Newton Real Return is another which is yet to prove itself. Morgan says: ‘In many ways, the fund has the same strategy as this portfolio, and it demonstrates in a single holding the difficulties I have had: currency and gold haven’t worked as protection, bonds haven’t helped, nor have blue-chips.’ Down 3.1 per cent since the last update, the fund remains as we wait to see how the next quarter of the year plays out.

Overall, the portfolio is marginally in the red over the past year. That could have been worse were it not for the performance of the Standard Life Equity Income Trust. It’s had a difficult few months, down 3.2 per cent, but has delivered a return of 10.6 per cent since inception. By far the strongest performer of the group, it has been boosted by exposure to small- and mid-cap UK stocks, with more than half the portfolio in FTSE 250 and small cap firms, and 10 per cent in Alternative Investment Market (Aim) companies.

Cautious investment portfolios tend to be UK-centric as they avoid racy emerging markets and developing regions. This too has hurt the portfolio as the domestic stock market remains out of favour with international investors.

In addition, the pound marching higher against most global currencies has impacted on the blue-chip companies, as it dilutes their overseas earnings. That has hurt holdings such as Perpetual Income and Growth– managed by Mark Barnett – which is down 7.5 per cent since the last update. Morgan says: ‘Barnett is a contrarian so has money in unloved areas. I am confident it’s going to perform in the long term.’

M&G Recovery has been disappointing since the outset and Morgan has decided to act. The fund has been ejected from the portfolio in favour of overseas exposure, Morgan backing the Invesco Perpetual Asian fund instead.

It’s a racier choice for a conservative portfolio, but will account for just 5 per cent of assets and will diversify the investments away from the UK, with holdings in South Korea, Hong Kong and Taiwan, including technology giant Samsung and Chinese internet company Baidu. Morgan adds: ‘This fund is well-rounded with good growth. Share prices are not too expensive, so the time is right to invest.’ The first year has proved a testing period, but Morgan is confident his ‘combination of resilient assets’ will deliver.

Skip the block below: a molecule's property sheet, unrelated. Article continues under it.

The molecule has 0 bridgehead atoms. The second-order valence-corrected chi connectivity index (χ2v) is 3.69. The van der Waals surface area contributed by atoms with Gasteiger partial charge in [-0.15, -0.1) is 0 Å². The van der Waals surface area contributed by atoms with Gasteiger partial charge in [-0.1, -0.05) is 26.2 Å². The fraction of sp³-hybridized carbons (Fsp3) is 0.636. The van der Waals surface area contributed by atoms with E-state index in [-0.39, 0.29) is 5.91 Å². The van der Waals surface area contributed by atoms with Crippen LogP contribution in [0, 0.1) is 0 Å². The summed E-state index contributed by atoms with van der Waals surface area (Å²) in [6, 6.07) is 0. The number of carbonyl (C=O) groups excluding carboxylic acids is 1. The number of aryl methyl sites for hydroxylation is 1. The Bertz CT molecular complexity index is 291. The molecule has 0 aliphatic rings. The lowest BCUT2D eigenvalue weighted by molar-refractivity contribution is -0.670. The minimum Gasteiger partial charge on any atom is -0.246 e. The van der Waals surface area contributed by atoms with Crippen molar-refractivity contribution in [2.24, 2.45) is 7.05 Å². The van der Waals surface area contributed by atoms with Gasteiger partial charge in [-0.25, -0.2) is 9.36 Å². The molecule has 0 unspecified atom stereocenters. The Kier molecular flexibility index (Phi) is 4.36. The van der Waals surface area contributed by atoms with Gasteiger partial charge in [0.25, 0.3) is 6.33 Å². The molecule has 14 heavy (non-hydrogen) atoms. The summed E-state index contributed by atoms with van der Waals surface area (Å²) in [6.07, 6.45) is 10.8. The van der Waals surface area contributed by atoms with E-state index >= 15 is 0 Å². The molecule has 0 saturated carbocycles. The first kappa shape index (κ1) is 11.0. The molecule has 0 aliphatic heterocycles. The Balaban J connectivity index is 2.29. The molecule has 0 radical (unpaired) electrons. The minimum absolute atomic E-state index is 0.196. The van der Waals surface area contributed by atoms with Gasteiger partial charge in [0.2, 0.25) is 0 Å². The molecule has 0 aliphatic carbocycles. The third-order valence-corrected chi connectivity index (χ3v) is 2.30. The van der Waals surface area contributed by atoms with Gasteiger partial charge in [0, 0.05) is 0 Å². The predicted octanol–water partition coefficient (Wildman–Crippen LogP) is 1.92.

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Name Purchase price
(p)
Quantity
bought
Value at
inception (£)
Current value
(£) 28/03/18
Change since last
update 30/11/17 (%)
Change since
inception (%)
Yield (%)
International Public Partnerships IT 156 3205 4999.80 4649.81 -8.7 -7.0 4.9
Artemis Global Income 131 3821 5005.51 4915.41 -4.5 -1.8 3.4
Aviva Investors Strategic Bond 74 13563 10036.62 10066.73 -1.0 0.3 2.7
F&C Commercial Property 145 3455 5009.75 5079.89 0.9 1.4 4.3
Gold Bullion Securities 9445 53 5005.85 4730.53 -0.2 -5.5 0.0
Janus Henderson Strategic Bond 137 7299 9999.63 10229.59 -1.2 2.3 4.0
Perpetual Income & Growth IT 376 2661 10005.36 9435.05 -7.5 -5.7 4.2
Jupiter Absolute Return 56 17899 10023.44 9632.53 -0.7 -3.9 0.0
Jupiter Strategic Bond 97 5166 5011.02 5071.15 -0.8 1.2 3.4
M&G Global Dividend 179 5583 9993.57 9853.66 -4.2 -1.4 1.6
M&G Recovery* 130 3853 5008.90 4878.67 -4.6 -2.6 1.1
Newton Real Return 113 8846 9995.98 9736.08 -3.1 -2.6 2.3
Standard Life Gbl Abs Ret Strategies 58 8635 5008.30 5023.32 -1.5 0.3 1.2
Standard Life Equity Income Trust 413 1209 4993.17 5522.44 -3.2 10.6 4.3
98824.86 -3.0 -1.2
Notes: * M&G Recovery exited the portfolio on 29 March, it has been replaced by Invesco Perpetual Asian.,Inception date of the portfolio 1 April 2017. Source: Charles Stanley, as at 28 March 2018.